We left the burial site in the evening. On the way back to Ha Noi, we stopped at a little restaurant near a mountain site for dinner. The pleasant waitress served us charcoal grilled wild boar. This was accompanied by fried farmer chicken, steamed fish with green bananas, and boiled wild vegetables. That was an exceptionally delicious meal. We returned to the comfortable car and were driven smoothly along. I enjoyed listening to many heart-felt war songs. The long trail circling the Truong Son mountains was most serene and one could hear the whispering of the night wind. The sky was pitch dark: mysterious, calm, and melancholic.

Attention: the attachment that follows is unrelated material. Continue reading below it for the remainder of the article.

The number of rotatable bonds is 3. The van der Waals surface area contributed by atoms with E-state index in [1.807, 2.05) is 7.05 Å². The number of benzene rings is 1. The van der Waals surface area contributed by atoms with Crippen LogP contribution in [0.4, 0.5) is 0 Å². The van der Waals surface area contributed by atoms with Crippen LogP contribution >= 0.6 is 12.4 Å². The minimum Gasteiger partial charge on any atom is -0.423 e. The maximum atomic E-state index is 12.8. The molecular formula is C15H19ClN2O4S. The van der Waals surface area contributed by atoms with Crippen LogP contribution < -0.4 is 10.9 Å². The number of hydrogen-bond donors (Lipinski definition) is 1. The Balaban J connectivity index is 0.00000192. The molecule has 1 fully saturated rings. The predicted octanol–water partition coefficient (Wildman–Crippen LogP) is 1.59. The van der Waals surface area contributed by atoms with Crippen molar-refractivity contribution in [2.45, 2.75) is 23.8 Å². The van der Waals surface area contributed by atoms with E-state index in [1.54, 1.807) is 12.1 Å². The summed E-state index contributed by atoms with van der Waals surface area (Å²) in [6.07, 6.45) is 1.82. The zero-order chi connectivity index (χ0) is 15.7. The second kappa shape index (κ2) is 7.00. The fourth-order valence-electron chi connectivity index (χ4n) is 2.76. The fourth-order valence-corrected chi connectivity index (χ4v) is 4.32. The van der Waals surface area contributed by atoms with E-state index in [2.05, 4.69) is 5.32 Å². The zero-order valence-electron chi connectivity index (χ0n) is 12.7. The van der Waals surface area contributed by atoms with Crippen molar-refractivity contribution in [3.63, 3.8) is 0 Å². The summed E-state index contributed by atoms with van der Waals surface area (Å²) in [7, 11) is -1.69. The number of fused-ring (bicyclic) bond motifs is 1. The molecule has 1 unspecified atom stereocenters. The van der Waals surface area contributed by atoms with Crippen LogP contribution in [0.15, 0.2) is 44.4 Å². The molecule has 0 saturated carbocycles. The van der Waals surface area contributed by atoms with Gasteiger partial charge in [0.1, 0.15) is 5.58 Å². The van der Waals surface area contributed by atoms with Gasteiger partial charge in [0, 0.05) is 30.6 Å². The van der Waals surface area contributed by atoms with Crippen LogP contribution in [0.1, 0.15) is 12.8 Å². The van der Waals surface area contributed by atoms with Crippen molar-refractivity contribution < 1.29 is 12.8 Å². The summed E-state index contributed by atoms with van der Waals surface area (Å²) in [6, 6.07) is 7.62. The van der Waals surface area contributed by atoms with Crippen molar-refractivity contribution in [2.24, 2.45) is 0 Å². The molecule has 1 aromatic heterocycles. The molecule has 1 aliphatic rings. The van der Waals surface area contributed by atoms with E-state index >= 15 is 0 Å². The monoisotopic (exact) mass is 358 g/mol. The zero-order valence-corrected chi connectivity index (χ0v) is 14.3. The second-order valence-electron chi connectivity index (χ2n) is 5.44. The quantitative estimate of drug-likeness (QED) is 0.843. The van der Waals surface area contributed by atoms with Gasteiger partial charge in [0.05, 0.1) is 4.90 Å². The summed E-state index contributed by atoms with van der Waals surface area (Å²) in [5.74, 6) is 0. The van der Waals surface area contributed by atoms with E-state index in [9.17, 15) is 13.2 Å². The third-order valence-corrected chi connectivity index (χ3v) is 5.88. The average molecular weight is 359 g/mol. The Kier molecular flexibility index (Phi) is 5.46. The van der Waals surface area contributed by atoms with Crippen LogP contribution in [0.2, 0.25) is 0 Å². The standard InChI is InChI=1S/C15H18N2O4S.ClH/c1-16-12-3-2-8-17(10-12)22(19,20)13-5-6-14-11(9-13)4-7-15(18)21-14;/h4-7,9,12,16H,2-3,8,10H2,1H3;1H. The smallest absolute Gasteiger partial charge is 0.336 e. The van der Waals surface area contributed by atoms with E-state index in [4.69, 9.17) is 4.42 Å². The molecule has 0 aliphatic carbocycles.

My journey to Dien Bien Phu a few days later included another series of scenic routes and also rough and muddy roads. The group enjoyed various local cuisines, including wild boar and buffalo meat. Early morning the next day we arrived at a hilltop overlooking the old battlefield. The grand ceremony for the deceased soldiers was solemn and powerful. The event was organized by the Ministry of Foreign Affairs and the National Buddhist Association. Nearly 100 monks and nuns were present, with a huge crowd attending each day. The great altar was filled with many varieties of fresh fruits, prepared food, and drinks. Lots of beautiful orchids and chrysanthemums were on display. Together with other overseas Vietnamese, I visited the large cemetery of the unknown soldiers. At each tomb, we lit incense for the deceased. One of the most moving aspects of the whole occasion was the consideration shown to the soldiers on both sides of the war who had died for their countries. On our last day at Dien Bien Phu, we went up to General Vo Nguyen Giap's old headquarters on top of a very steep hill. Climbing was hard physical labor. I wondered about the task of pulling the many heavy cannons uphill. I thought of the thousands of Vietnamese, known and unknown, who had lost their lives at this battle. We owe them our way of life.